You know what they say, if it’s a day that ends in “y,” there’s a new celebrity liquor brand out. Well, maybe that’s not a saying, but nowadays, it should be.
From Nick Jonas to Sammy Hagar to Post Malone to Kendall Jenner, the celebrity-branded liquor space gets more crowded by the day. As each new celebrity-backed brand arrives, though, consumers are less likely to just buy something because they recognize the name attached to the bottle.
The new era of celebrity-backed liquor brands ostensibly starts with Ryan Reynolds and Aviation Gin. After the movie star bought the gin in a surprise acquisition, he not only became the gin’s face, but he took “an active role in the day-to-day business and creative direction of the company,” according to Fortune. Like George Clooney and Casamigos before him, Reynolds eventually sold his gin upstart to a corporate behemoth (Diageo, which purchased both Casamigos and Aviation).
Reynolds and Aviation Gin rose in prominence likely in part because consumers felt they could make a connection between the star and the brand’s values. Aviation ads and social media messaging featuring Reynolds were cheeky and in line with Reynold’s handsome goofball image. According to that same Fortune article, by the time Diageo purchased Aviation in 2020, the brand was valued at over $600 million.
In just a short few months, more celebrities have entered the liquor space, including Kendall Jenner, who was widely criticized (perhaps unfairly) for debuting a tequila brand. Part of the reaction to Jenner had to do with claims of cultural appropriation, which is valid, although it should be noted that those issues never really arose when George Clooney and his partners started and sold Casamigos Tequila. Still, the attention surrounding Jenner, despite hints of sexism, suggested that some consumers don’t always trust a famous name on a bottle.
So where does that leave liquor brand endorsements in 2021 and beyond?
Companies tapping talent need to train their celebs to be more than just a pretty face. Consumers want to know why they should buy the product; that’s a question that has as much to do with the ingredients as with the brand’s value, from its treatment of workers to a commitment to diversity to socially conscious messaging.
Hollywood producer and actress Elizabeth Banks, for example, recently announced a partnership with a wine brand. More than just a brand ambassador, she, like Reynolds before her, is taking an equity stake in Archer Roose, a wine start-up. (Full disclosure: Author advises for Archer Roose co-founder and CEO.)
Banks is also following the path blazed by Post Malone, whose rosé wine Maison No. 9, was an undisputed success. The wine sold out its first batch and generated $12 million in retail sales, Adweek reported (paywall). Part of the reason for the wine’s success, per Adweek? An authentic connection between the celebrity (Malone) and the brand.
Travis Scott, who convinced a flurry of health-conscious consumers to head to McDonald’s for his signature meals, recently partnered with Cacti, an Anheuser-Busch-backed hard seltzer. The partnership will take the celebrity-backed endorsement into the hard seltzer phase, which is so white-hot in popularity that it all but begs for more celeb-collabs. It is its own feedback loop.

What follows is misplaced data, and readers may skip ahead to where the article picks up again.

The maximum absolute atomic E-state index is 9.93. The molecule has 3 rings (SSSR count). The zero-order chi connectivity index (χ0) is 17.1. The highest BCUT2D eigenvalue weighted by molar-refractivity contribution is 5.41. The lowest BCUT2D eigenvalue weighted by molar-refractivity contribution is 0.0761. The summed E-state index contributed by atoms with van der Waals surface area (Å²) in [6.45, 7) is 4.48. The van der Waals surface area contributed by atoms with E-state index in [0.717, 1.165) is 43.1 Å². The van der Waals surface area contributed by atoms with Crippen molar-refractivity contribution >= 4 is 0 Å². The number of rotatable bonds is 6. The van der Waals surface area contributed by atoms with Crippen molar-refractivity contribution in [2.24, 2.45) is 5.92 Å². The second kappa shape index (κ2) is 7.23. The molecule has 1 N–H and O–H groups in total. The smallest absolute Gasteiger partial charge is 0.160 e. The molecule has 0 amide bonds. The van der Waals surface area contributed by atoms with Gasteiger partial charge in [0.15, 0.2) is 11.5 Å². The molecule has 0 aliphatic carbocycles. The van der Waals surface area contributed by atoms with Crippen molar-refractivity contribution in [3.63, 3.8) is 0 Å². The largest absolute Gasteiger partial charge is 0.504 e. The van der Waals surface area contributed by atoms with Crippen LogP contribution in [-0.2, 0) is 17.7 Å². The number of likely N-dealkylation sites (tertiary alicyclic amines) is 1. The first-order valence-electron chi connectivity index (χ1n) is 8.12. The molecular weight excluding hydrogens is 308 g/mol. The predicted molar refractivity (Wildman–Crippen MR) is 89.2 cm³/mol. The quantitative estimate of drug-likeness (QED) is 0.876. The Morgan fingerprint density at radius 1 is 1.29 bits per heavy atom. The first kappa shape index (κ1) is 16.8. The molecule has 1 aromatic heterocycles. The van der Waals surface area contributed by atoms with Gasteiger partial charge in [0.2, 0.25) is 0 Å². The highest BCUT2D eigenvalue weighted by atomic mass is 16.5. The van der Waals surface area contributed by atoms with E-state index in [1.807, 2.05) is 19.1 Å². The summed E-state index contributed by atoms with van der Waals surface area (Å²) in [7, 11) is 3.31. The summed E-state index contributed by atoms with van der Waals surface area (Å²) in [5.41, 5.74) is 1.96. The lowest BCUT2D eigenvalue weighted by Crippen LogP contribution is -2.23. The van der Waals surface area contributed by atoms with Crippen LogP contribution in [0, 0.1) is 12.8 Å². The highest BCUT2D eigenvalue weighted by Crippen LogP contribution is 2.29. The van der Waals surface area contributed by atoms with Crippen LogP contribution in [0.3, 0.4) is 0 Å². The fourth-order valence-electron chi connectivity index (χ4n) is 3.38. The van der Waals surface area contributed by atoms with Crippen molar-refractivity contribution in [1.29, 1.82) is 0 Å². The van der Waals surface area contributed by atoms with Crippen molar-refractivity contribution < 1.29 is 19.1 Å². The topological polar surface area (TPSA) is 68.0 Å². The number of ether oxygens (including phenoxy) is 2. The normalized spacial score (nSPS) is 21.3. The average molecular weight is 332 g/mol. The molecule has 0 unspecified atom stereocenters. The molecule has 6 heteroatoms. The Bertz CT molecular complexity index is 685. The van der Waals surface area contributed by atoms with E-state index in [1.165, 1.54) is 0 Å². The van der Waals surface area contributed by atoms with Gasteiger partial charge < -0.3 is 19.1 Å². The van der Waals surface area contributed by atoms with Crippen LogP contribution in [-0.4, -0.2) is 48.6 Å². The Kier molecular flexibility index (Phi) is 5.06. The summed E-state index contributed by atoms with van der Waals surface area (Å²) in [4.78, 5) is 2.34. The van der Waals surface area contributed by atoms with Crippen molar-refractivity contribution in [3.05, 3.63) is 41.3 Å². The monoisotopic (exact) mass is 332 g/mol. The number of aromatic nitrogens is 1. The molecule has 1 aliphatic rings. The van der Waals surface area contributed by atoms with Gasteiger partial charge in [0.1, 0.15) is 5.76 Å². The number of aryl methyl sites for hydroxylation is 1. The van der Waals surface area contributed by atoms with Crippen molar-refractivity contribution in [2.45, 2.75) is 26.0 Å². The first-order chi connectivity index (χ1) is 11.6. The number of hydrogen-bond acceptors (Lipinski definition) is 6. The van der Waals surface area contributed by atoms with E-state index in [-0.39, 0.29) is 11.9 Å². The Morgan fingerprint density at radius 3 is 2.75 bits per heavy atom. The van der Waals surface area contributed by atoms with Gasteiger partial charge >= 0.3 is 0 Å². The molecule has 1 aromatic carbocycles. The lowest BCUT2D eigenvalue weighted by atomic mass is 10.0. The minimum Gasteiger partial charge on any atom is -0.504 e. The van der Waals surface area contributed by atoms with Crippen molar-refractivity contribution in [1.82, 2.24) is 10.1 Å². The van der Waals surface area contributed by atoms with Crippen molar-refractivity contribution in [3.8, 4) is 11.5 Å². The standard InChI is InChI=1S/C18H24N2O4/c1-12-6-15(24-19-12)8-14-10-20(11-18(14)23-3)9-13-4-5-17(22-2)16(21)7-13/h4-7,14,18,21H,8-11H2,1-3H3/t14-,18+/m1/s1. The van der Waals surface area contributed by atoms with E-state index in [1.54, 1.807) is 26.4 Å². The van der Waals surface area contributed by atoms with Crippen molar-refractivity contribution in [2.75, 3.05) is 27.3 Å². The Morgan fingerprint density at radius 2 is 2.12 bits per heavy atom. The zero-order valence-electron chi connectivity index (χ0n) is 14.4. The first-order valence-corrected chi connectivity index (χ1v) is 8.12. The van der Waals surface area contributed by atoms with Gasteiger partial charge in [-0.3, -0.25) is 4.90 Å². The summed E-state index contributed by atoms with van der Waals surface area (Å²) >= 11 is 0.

BeatBox, a ready-to-drink alcohol line, recently tapped Nathan Apodaca, the skateboarder better known as Doggface208, who went viral on TikTok for skateboarding to work while drinking cranberry juice and singing along to Fleetwood Mac’s “Dreams.” (Full disclosure: Author advises for BeatBox C-suite leadership.) The brand gets promoted on Apodaca’s now-massive social media presence, while their new ambassador gets a revenue-sharing partnership. The collaboration with Apodaca points to a bright spot in marketing for the post-lockdown age.
Looking ahead, what should brands be prepared to do if they want to design themselves a successful collab?
My advice: Expect the celebrities to earn their money, by you know, actually working. Consumers want to know that a celebrity is invested in brands, literally. They want to know that a celebrity, like Elizabeth Banks or Ryan Reynolds, has put their money into something that matters to them rather than just being paid to talk about a product. Consumers will also hold celeb ambassadors accountable for the company’s work as a whole, from diversity issues to sustainability.
The new celebrity-collab partnership has evolved from merely positioning the celebrity as the “face” of a brand. Consumers now want to know that a celebrity endorsement means that a celebrity has done the research into a company and chooses to align with the firm’s values. The business of modern-day celebrities is all about branding, after all, so the most successful stars with the strongest personal brands know that any partnership has to be additive. They may think of collabs as a merger or a marriage, because in the end, the strongest celebrity partnerships pay off for both the stars and the product firms. (Or just end in heartbreak and lawyers’ fees.)
For brands trying to make moves with the next viral star or emerging rap star, be prepared to be transparent. Share your values and your investor decks (and maybe even your books or your future product ideas). Expect due diligence; expect to be asked hard questions about issues like diversity, work culture and board room representation.
Brands need to know that just as the celebrity isn’t merely “a face,” the new celebrity collaboration is not just about selling products, companies are offering a partnership with an entire work culture. If a celebrity isn’t convinced, it’s likely consumers won’t be either.